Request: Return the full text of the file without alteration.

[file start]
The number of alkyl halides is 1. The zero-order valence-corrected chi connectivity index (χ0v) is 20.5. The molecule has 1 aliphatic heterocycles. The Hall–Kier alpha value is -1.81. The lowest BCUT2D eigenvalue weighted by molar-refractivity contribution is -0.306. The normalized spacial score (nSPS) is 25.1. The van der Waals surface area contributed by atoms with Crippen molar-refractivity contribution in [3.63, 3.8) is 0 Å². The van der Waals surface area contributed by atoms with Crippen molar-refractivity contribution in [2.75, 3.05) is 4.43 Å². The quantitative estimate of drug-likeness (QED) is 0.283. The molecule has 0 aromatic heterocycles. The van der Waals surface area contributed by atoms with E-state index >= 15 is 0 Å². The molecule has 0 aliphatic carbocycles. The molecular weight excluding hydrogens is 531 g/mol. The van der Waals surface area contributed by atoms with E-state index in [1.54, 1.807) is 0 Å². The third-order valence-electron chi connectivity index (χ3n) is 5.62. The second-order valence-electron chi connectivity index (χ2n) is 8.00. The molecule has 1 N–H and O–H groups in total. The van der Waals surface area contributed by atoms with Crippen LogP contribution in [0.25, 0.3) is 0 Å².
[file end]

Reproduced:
The number of alkyl halides is 1. The zero-order valence-corrected chi connectivity index (χ0v) is 20.5. The molecule has 1 aliphatic heterocycles. The Hall–Kier alpha value is -1.81. The lowest BCUT2D eigenvalue weighted by molar-refractivity contribution is -0.306. The normalized spacial score (nSPS) is 25.1. The van der Waals surface area contributed by atoms with Crippen molar-refractivity contribution in [3.63, 3.8) is 0 Å². The van der Waals surface area contributed by atoms with Crippen molar-refractivity contribution in [2.75, 3.05) is 4.43 Å². The quantitative estimate of drug-likeness (QED) is 0.283. The molecule has 0 aromatic heterocycles. The van der Waals surface area contributed by atoms with E-state index >= 15 is 0 Å². The molecule has 0 aliphatic carbocycles. The molecular weight excluding hydrogens is 531 g/mol. The van der Waals surface area contributed by atoms with E-state index in [1.54, 1.807) is 0 Å². The third-order valence-electron chi connectivity index (χ3n) is 5.62. The second-order valence-electron chi connectivity index (χ2n) is 8.00. The molecule has 1 N–H and O–H groups in total. The van der Waals surface area contributed by atoms with Crippen LogP contribution in [0.25, 0.3) is 0 Å².